Idaho home in one spouses name only. What happens in divorce?

UPDATED: Oct 1, 2022

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Idaho home in one spouses name only. What happens in divorce?

My husband bought our house shortly before
we were married and it is in his name only. We
have both been living in it and contributing to
the household together for 9 years, married for
8. We are now considering divorce. Do I have
any right to a portion of the equity in the
house? Equity is approx 190k. 80k through
payments to mortgage, 70k in increase in
value, and 40k from down payment made by
husband before marriage.

Asked on January 28, 2018 under Family Law, Idaho


M.T.G., Member, New York Bar / FreeAdvice Contributing Attorney

Answered 4 years ago | Contributor

The general rule is that property purchased DURING a marriage is marital property and that purchased before is separate property regardless of whose name the deed is in.  There is, though, a legal theory called "transmutation" of a home in to marital property and intent of the parties means everything. So if you contributed to its increase in value in any way then you can be awarded half of that value.  Also, assets are awarded "equitably" during a divorce, meaning that the Judge can indeed give a spouse more of one asset to level the playing field. It is case specific. And you can also AGREE that it is marital.  His downpayment is his.  Get help.  Good luck.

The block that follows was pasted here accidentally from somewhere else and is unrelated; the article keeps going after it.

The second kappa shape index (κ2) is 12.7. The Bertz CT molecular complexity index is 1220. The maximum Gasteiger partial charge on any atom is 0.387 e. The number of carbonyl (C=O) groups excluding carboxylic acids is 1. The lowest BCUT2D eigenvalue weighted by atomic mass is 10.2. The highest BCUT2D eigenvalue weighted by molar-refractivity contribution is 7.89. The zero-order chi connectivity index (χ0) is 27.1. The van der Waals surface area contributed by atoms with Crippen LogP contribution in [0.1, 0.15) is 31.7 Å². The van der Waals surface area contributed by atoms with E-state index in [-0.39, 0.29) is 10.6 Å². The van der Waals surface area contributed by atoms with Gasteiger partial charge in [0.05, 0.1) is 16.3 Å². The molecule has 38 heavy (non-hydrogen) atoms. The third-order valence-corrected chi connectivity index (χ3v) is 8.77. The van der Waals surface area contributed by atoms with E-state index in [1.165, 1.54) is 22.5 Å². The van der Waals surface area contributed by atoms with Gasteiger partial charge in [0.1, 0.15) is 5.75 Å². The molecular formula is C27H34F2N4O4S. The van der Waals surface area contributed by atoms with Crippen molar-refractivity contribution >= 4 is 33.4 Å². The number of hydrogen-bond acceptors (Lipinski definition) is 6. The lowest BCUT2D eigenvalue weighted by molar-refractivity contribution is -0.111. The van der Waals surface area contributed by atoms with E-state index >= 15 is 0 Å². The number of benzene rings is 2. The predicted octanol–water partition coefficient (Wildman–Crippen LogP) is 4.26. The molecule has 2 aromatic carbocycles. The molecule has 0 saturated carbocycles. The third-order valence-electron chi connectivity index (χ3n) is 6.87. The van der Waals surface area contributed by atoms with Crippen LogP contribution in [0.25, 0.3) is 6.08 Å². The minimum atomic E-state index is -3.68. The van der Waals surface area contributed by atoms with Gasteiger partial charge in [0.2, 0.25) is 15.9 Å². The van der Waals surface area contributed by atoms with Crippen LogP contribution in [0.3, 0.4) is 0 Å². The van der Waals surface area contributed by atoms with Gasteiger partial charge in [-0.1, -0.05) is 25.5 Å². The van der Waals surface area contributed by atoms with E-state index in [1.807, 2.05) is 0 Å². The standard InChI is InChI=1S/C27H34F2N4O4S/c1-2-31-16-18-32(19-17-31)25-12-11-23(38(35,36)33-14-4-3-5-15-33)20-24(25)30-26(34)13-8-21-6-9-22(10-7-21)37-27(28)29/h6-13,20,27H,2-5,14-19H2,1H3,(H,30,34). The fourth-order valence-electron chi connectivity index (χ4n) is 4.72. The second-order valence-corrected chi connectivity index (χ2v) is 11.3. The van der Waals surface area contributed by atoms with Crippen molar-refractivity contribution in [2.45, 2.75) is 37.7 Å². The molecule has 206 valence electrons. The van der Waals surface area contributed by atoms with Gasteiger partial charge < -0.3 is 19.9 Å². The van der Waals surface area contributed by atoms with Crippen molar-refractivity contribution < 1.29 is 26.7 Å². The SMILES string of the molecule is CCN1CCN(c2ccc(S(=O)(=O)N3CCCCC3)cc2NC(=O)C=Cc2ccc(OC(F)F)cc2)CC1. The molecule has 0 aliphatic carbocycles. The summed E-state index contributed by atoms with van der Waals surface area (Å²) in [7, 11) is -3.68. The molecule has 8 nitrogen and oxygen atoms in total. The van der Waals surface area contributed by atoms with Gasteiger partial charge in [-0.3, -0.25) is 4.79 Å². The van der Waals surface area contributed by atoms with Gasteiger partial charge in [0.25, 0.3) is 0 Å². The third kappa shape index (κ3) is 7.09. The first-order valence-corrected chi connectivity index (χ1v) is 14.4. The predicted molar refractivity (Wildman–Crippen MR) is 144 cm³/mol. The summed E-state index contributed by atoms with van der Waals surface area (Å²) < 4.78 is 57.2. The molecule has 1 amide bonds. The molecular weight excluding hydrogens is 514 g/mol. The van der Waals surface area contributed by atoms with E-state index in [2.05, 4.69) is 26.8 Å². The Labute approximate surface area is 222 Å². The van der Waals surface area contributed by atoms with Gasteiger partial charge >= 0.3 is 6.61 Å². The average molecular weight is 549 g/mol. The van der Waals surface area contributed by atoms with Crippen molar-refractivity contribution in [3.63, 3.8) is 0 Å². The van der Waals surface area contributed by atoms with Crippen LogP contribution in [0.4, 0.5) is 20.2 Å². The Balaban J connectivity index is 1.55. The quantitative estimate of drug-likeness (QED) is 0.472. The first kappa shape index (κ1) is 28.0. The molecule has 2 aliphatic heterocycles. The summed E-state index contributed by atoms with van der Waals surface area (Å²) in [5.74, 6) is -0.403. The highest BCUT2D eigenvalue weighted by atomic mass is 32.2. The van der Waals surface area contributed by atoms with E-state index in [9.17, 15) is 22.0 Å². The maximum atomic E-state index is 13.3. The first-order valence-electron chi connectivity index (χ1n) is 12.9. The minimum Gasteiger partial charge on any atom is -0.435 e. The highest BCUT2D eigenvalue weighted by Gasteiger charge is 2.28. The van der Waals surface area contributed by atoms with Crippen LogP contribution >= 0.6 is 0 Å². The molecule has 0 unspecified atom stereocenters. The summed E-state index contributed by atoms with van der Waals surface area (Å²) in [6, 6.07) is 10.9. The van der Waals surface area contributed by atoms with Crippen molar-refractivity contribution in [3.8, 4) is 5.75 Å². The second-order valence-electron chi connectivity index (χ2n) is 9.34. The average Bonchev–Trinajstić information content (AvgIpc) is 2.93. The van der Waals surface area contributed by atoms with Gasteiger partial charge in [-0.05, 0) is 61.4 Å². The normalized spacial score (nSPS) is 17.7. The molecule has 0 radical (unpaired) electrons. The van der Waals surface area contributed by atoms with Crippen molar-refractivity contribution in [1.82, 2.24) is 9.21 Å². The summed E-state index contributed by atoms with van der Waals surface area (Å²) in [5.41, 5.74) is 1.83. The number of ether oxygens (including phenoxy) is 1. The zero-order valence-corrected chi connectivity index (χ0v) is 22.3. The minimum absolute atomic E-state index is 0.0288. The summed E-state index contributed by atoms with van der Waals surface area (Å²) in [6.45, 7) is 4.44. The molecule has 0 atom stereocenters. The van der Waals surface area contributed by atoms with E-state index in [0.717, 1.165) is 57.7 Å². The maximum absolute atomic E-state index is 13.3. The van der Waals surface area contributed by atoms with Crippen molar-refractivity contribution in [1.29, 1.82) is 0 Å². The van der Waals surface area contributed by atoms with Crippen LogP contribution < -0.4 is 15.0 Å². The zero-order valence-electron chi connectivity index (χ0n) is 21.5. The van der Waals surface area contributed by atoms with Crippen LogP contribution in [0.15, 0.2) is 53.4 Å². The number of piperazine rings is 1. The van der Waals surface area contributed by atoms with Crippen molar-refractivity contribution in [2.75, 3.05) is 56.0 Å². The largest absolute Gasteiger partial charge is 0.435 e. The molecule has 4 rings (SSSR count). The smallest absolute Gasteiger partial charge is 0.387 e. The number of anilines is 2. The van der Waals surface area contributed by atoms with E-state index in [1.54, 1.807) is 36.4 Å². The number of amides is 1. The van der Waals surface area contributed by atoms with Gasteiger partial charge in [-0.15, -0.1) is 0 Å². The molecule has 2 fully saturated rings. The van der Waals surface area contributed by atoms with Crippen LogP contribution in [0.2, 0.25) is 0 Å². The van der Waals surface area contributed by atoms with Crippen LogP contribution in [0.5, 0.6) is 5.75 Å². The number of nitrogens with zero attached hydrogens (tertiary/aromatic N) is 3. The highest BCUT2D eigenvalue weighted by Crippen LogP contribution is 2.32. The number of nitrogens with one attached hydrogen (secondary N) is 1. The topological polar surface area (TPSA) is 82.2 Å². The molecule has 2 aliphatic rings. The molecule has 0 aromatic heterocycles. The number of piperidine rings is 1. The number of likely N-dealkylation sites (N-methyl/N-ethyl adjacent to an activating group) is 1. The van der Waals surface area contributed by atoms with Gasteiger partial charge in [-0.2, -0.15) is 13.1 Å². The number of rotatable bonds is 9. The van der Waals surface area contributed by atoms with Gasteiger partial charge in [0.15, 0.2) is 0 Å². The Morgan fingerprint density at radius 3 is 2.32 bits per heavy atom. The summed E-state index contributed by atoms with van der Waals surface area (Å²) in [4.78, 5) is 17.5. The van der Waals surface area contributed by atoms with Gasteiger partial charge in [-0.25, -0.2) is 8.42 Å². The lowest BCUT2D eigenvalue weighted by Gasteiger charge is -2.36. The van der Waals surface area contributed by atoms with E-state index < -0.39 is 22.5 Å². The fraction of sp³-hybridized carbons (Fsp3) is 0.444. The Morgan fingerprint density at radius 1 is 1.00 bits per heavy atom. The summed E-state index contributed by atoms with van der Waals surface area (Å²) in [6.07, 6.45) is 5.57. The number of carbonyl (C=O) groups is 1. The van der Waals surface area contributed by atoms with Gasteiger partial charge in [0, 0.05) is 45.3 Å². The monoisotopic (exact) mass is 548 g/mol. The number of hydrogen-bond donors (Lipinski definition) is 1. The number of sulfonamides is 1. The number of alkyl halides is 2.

IMPORTANT NOTICE: The Answer(s) provided above are for general information only. The attorney providing the answer was not serving as the attorney for the person submitting the question or in any attorney-client relationship with such person. Laws may vary from state to state, and sometimes change. Tiny variations in the facts, or a fact not set forth in a question, often can change a legal outcome or an attorney's conclusion. Although has verified the attorney was admitted to practice law in at least one jurisdiction, he or she may not be authorized to practice law in the jurisdiction referred to in the question, nor is he or she necessarily experienced in the area of the law involved. Unlike the information in the Answer(s) above, upon which you should NOT rely, for personal advice you can rely upon we suggest you retain an attorney to represent you.

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